Speech at the celebration of 20 years of the Australia New Zealand Food Treaty

  • Jo Goodhew
Food Safety

E aku rangatira, tēnā koutou katoa. Ka nui te honore ki te mihi ki a koutou.

It is a pleasure to be here today to open this event, celebrating 20 years of the Food Treaty.

I want to use this opportunity to highlight the importance and success of the Food Treaty for both Australia and New Zealand, and also give my thoughts on some of the topics you will be hearing about today, including the future of food regulation.

 

Importance of trans-Tasman relationship and success of the Food Treaty

It is important to acknowledge the incredibly close relationship New Zealand has with Australia. Australia is our most important trading partner and a natural partner on foreign and trade policy, and that is set to continue in this post-Brexit world. It is our largest market for high value products and indeed our exports are heavily weighted towards processed foods.

The Food Treaty has achieved its aim of reducing unnecessary barriers to trade and has delivered significant growth opportunities for New Zealand and Australian companies. Our exporters now see Australia as an extension of our own domestic market.

The joint food standards system exemplifies the excellent relationship New Zealand has with Australia, and this Government is committed to maintaining strong working relationships to ensure the continued success of the system.

The development of joint standards is underpinned by sound science and evidence. Consumers have confidence and trust in the food they are eating, and industry has the confidence to innovate and try new ways of doing this.

Australia and New Zealand also collaborate and take a leading role in influencing the work of Codex Alimentarius, which is so important in achieving a more global approach to food regulations and harmonisation in food standards internationally.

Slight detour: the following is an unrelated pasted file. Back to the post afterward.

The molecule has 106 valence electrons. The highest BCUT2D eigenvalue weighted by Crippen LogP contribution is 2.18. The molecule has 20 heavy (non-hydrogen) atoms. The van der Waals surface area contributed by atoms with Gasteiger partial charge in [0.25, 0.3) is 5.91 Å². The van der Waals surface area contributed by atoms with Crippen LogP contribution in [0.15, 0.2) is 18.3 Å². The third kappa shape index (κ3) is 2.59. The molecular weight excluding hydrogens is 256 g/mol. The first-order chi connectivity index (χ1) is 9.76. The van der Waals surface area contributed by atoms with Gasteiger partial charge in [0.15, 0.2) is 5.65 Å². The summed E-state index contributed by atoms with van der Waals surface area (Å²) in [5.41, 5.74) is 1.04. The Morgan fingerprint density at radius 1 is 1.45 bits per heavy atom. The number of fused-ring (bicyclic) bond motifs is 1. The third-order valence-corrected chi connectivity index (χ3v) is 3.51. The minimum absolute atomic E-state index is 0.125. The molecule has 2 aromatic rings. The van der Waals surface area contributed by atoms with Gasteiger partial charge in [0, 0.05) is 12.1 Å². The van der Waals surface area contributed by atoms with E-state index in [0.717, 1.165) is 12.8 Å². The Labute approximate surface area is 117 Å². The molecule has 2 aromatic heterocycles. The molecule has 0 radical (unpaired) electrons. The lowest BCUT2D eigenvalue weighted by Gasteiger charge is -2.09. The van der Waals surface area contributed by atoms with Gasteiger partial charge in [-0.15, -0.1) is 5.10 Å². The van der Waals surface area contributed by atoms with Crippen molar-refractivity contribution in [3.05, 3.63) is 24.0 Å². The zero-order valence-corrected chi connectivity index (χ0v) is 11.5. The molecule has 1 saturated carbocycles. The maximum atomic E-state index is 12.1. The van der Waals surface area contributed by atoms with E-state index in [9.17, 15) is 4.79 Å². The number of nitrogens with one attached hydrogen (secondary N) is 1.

My colleague Steven Joyce, Minister of Science and Innovation, is currently working on developing a Science and Innovation cooperation agreement with Australia. When established, this will further deepen trans-Tasman cooperation.

 

Conference Programme

This Conference is a fantastic opportunity for all those involved in the food regulation system to come together and gain valuable perspectives.

The Acting Chair, Lynne Daniels, will take a look back at the last 20 years, and you will hear from Sir Peter Gluckman, the Prime Minister’s Chief Science Adviser on the importance of science in decision-making.

You will also get to hear about the perspective of public health and consumer expectations in the food regulation system. This is becoming more of an issue for food regulators as consumers’ interest in their food extends beyond traditional food safety.

Increasingly, consumers are seeking access to information to make values-based decisions about their food. These include food quality; animal welfare; labour standards; genetic modification; use of food additives and processing; and country of origin.

These increasing expectations present new challenges on what should be regulated and what should be left to the market.

As the food industry evolves its practices to respond to consumer needs, governments have an important role to play to support and enable businesses to evolve and be innovative, while still ensuring the integrity of our food safety system.

You will also hear some commercial and trade perspectives from industry. These perspectives are important as the food regulation system underpins the free trade of food and helps our exporters trade and gain access to new markets.

 

High value nutrition

Later this afternoon you will be hearing about a big opportunity for New Zealand’s food regulatory system, and linking science with food standards – the recently implemented health claims standard.

The Health Claims standard, developed through Australia and New Zealand’s joint system, has now been fully implemented.

The Standard will enable increased food innovation and encourage the development and communication of a wider range of foods with proven health benefits to consumers.

Providing clear and truthful information to consumers will increase the confidence they have in their food and promote healthy outcomes.